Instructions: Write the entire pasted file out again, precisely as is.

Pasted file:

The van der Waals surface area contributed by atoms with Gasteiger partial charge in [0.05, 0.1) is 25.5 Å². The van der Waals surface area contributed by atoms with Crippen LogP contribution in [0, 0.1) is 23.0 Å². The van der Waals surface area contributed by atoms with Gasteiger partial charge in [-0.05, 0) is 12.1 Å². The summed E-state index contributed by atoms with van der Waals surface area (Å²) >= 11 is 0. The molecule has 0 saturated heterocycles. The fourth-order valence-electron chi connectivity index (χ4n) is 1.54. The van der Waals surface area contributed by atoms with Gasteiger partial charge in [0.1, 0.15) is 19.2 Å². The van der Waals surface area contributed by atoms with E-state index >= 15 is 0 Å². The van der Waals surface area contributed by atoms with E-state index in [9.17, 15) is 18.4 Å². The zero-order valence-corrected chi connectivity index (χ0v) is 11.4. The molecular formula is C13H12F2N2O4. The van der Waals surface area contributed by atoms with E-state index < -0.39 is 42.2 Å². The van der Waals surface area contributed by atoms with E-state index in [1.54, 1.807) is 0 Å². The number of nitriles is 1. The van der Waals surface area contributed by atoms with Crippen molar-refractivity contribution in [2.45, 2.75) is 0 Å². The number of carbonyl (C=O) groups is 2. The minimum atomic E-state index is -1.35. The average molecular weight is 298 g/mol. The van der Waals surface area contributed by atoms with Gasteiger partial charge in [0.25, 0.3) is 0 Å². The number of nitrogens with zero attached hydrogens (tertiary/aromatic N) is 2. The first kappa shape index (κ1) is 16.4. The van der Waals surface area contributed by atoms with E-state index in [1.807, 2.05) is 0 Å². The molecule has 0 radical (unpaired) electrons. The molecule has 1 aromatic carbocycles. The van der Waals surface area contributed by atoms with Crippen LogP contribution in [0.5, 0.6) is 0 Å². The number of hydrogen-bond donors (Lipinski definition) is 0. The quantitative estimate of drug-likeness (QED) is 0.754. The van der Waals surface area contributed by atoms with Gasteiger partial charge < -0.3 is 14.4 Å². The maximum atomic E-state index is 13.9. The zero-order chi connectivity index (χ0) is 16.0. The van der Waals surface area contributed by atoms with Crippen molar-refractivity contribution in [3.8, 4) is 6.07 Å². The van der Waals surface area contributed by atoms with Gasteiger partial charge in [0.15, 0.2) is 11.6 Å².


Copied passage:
The van der Waals surface area contributed by atoms with Gasteiger partial charge in [0.05, 0.1) is 25.5 Å². The van der Waals surface area contributed by atoms with Crippen LogP contribution in [0, 0.1) is 23.0 Å². The van der Waals surface area contributed by atoms with Gasteiger partial charge in [-0.05, 0) is 12.1 Å². The summed E-state index contributed by atoms with van der Waals surface area (Å²) >= 11 is 0. The molecule has 0 saturated heterocycles. The fourth-order valence-electron chi connectivity index (χ4n) is 1.54. The van der Waals surface area contributed by atoms with Gasteiger partial charge in [0.1, 0.15) is 19.2 Å². The van der Waals surface area contributed by atoms with E-state index >= 15 is 0 Å². The van der Waals surface area contributed by atoms with E-state index in [9.17, 15) is 18.4 Å². The zero-order valence-corrected chi connectivity index (χ0v) is 11.4. The molecular formula is C13H12F2N2O4. The van der Waals surface area contributed by atoms with E-state index < -0.39 is 42.2 Å². The van der Waals surface area contributed by atoms with E-state index in [1.54, 1.807) is 0 Å². The number of nitriles is 1. The van der Waals surface area contributed by atoms with Crippen molar-refractivity contribution in [2.45, 2.75) is 0 Å². The number of carbonyl (C=O) groups is 2. The minimum atomic E-state index is -1.35. The average molecular weight is 298 g/mol. The van der Waals surface area contributed by atoms with Gasteiger partial charge in [0.25, 0.3) is 0 Å². The number of nitrogens with zero attached hydrogens (tertiary/aromatic N) is 2. The first kappa shape index (κ1) is 16.4. The van der Waals surface area contributed by atoms with E-state index in [1.807, 2.05) is 0 Å². The molecule has 0 radical (unpaired) electrons. The molecule has 1 aromatic carbocycles. The van der Waals surface area contributed by atoms with Crippen LogP contribution in [0.5, 0.6) is 0 Å². The number of hydrogen-bond donors (Lipinski definition) is 0. The quantitative estimate of drug-likeness (QED) is 0.754. The van der Waals surface area contributed by atoms with Gasteiger partial charge < -0.3 is 14.4 Å². The maximum atomic E-state index is 13.9. The zero-order chi connectivity index (χ0) is 16.0. The van der Waals surface area contributed by atoms with Crippen molar-refractivity contribution in [3.8, 4) is 6.07 Å². The van der Waals surface area contributed by atoms with Gasteiger partial charge in [0.15, 0.2) is 11.6 Å².